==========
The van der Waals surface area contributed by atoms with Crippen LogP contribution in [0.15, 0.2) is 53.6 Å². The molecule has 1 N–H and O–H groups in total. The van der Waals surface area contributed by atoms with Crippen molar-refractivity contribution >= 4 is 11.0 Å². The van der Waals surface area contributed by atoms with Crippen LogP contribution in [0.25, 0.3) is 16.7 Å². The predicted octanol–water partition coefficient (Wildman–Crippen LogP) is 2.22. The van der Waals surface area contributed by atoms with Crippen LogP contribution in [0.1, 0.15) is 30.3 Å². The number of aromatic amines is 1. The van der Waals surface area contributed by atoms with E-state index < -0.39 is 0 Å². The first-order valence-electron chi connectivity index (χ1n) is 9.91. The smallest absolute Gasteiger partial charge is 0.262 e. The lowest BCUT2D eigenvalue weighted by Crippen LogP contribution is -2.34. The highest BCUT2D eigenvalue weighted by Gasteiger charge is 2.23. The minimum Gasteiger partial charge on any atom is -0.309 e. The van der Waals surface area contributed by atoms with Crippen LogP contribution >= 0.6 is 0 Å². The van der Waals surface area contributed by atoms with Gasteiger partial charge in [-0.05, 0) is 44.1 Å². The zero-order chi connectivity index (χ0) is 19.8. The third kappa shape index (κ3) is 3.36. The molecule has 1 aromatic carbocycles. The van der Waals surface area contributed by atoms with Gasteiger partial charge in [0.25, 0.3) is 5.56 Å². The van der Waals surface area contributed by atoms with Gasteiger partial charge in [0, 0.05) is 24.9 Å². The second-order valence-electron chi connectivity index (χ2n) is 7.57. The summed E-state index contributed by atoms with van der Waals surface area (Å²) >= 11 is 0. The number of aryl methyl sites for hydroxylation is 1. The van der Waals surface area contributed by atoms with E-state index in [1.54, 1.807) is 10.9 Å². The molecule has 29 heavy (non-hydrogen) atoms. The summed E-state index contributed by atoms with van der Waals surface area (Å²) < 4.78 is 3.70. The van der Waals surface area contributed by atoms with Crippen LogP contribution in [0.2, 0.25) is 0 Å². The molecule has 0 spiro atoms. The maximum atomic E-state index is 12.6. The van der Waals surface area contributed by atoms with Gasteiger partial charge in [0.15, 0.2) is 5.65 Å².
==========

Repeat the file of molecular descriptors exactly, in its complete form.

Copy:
The van der Waals surface area contributed by atoms with Crippen LogP contribution in [0.15, 0.2) is 53.6 Å². The molecule has 1 N–H and O–H groups in total. The van der Waals surface area contributed by atoms with Crippen molar-refractivity contribution >= 4 is 11.0 Å². The van der Waals surface area contributed by atoms with Crippen LogP contribution in [0.25, 0.3) is 16.7 Å². The predicted octanol–water partition coefficient (Wildman–Crippen LogP) is 2.22. The van der Waals surface area contributed by atoms with Crippen LogP contribution in [0.1, 0.15) is 30.3 Å². The number of aromatic amines is 1. The van der Waals surface area contributed by atoms with E-state index < -0.39 is 0 Å². The first-order valence-electron chi connectivity index (χ1n) is 9.91. The smallest absolute Gasteiger partial charge is 0.262 e. The lowest BCUT2D eigenvalue weighted by Crippen LogP contribution is -2.34. The highest BCUT2D eigenvalue weighted by Gasteiger charge is 2.23. The minimum Gasteiger partial charge on any atom is -0.309 e. The van der Waals surface area contributed by atoms with Crippen LogP contribution >= 0.6 is 0 Å². The van der Waals surface area contributed by atoms with Gasteiger partial charge in [-0.05, 0) is 44.1 Å². The zero-order chi connectivity index (χ0) is 19.8. The third kappa shape index (κ3) is 3.36. The molecule has 1 aromatic carbocycles. The van der Waals surface area contributed by atoms with Gasteiger partial charge in [0.25, 0.3) is 5.56 Å². The van der Waals surface area contributed by atoms with Gasteiger partial charge in [0, 0.05) is 24.9 Å². The second-order valence-electron chi connectivity index (χ2n) is 7.57. The summed E-state index contributed by atoms with van der Waals surface area (Å²) >= 11 is 0. The number of aryl methyl sites for hydroxylation is 1. The van der Waals surface area contributed by atoms with E-state index in [1.54, 1.807) is 10.9 Å². The molecule has 29 heavy (non-hydrogen) atoms. The summed E-state index contributed by atoms with van der Waals surface area (Å²) < 4.78 is 3.70. The van der Waals surface area contributed by atoms with Crippen LogP contribution in [0.2, 0.25) is 0 Å². The molecule has 0 spiro atoms. The maximum atomic E-state index is 12.6. The van der Waals surface area contributed by atoms with Gasteiger partial charge in [0.15, 0.2) is 5.65 Å².